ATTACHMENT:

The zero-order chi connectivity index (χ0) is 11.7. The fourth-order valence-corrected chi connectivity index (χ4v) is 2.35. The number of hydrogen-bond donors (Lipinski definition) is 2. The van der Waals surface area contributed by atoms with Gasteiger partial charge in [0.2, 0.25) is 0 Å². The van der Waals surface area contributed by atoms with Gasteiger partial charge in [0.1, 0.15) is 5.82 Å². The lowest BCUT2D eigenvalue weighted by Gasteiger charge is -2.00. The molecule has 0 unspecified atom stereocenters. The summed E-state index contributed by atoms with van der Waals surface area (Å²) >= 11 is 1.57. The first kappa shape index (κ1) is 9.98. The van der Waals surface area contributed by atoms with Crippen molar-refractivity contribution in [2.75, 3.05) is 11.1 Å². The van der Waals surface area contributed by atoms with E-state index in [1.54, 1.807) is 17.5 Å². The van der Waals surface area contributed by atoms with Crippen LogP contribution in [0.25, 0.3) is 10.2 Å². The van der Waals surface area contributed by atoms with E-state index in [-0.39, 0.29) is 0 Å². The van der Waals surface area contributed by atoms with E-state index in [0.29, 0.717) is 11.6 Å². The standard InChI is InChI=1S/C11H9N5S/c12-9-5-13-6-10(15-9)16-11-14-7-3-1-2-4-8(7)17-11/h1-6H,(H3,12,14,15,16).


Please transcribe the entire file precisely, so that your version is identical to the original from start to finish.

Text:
The zero-order chi connectivity index (χ0) is 11.7. The fourth-order valence-corrected chi connectivity index (χ4v) is 2.35. The number of hydrogen-bond donors (Lipinski definition) is 2. The van der Waals surface area contributed by atoms with Gasteiger partial charge in [0.2, 0.25) is 0 Å². The van der Waals surface area contributed by atoms with Gasteiger partial charge in [0.1, 0.15) is 5.82 Å². The lowest BCUT2D eigenvalue weighted by Gasteiger charge is -2.00. The molecule has 0 unspecified atom stereocenters. The summed E-state index contributed by atoms with van der Waals surface area (Å²) >= 11 is 1.57. The first kappa shape index (κ1) is 9.98. The van der Waals surface area contributed by atoms with Crippen molar-refractivity contribution in [2.75, 3.05) is 11.1 Å². The van der Waals surface area contributed by atoms with E-state index in [1.54, 1.807) is 17.5 Å². The van der Waals surface area contributed by atoms with Crippen LogP contribution in [0.25, 0.3) is 10.2 Å². The van der Waals surface area contributed by atoms with E-state index in [-0.39, 0.29) is 0 Å². The van der Waals surface area contributed by atoms with E-state index in [0.29, 0.717) is 11.6 Å². The standard InChI is InChI=1S/C11H9N5S/c12-9-5-13-6-10(15-9)16-11-14-7-3-1-2-4-8(7)17-11/h1-6H,(H3,12,14,15,16).